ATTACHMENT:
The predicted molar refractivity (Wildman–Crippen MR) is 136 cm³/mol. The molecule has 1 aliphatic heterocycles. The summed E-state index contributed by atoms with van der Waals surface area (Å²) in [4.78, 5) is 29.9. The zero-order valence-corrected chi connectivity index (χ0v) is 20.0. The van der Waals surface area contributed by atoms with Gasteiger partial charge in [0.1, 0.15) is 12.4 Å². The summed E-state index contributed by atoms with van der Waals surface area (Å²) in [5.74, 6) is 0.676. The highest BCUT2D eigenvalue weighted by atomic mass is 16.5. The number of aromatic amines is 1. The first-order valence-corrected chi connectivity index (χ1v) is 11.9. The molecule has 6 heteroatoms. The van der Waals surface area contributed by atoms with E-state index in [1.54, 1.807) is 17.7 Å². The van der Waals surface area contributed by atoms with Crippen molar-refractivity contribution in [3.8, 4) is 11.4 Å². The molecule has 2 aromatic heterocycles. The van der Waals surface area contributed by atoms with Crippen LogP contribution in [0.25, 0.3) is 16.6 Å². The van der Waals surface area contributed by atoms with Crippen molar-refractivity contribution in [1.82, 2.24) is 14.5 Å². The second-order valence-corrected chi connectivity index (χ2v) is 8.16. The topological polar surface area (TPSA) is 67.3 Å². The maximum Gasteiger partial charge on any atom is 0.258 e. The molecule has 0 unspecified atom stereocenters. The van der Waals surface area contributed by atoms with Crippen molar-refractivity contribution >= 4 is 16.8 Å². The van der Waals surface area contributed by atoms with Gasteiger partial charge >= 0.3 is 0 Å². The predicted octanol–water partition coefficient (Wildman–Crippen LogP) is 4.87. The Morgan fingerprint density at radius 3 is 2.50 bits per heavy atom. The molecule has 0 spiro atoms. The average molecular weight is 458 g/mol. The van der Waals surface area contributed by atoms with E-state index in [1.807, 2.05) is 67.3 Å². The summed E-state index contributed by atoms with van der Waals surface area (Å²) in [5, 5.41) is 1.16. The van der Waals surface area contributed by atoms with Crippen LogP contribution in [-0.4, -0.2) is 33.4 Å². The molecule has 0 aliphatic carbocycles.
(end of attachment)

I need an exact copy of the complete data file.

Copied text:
The predicted molar refractivity (Wildman–Crippen MR) is 136 cm³/mol. The molecule has 1 aliphatic heterocycles. The summed E-state index contributed by atoms with van der Waals surface area (Å²) in [4.78, 5) is 29.9. The zero-order valence-corrected chi connectivity index (χ0v) is 20.0. The van der Waals surface area contributed by atoms with Gasteiger partial charge in [0.1, 0.15) is 12.4 Å². The summed E-state index contributed by atoms with van der Waals surface area (Å²) in [5.74, 6) is 0.676. The highest BCUT2D eigenvalue weighted by atomic mass is 16.5. The number of aromatic amines is 1. The first-order valence-corrected chi connectivity index (χ1v) is 11.9. The molecule has 6 heteroatoms. The van der Waals surface area contributed by atoms with E-state index in [1.54, 1.807) is 17.7 Å². The van der Waals surface area contributed by atoms with Crippen molar-refractivity contribution in [3.8, 4) is 11.4 Å². The molecule has 2 aromatic heterocycles. The van der Waals surface area contributed by atoms with Crippen LogP contribution in [0.25, 0.3) is 16.6 Å². The van der Waals surface area contributed by atoms with Crippen molar-refractivity contribution in [1.82, 2.24) is 14.5 Å². The second-order valence-corrected chi connectivity index (χ2v) is 8.16. The topological polar surface area (TPSA) is 67.3 Å². The maximum Gasteiger partial charge on any atom is 0.258 e. The molecule has 0 unspecified atom stereocenters. The van der Waals surface area contributed by atoms with Crippen molar-refractivity contribution >= 4 is 16.8 Å². The van der Waals surface area contributed by atoms with Gasteiger partial charge >= 0.3 is 0 Å². The predicted octanol–water partition coefficient (Wildman–Crippen LogP) is 4.87. The Morgan fingerprint density at radius 3 is 2.50 bits per heavy atom. The molecule has 0 spiro atoms. The average molecular weight is 458 g/mol. The van der Waals surface area contributed by atoms with E-state index in [1.807, 2.05) is 67.3 Å². The summed E-state index contributed by atoms with van der Waals surface area (Å²) in [5, 5.41) is 1.16. The van der Waals surface area contributed by atoms with Crippen LogP contribution in [-0.4, -0.2) is 33.4 Å². The molecule has 0 aliphatic carbocycles.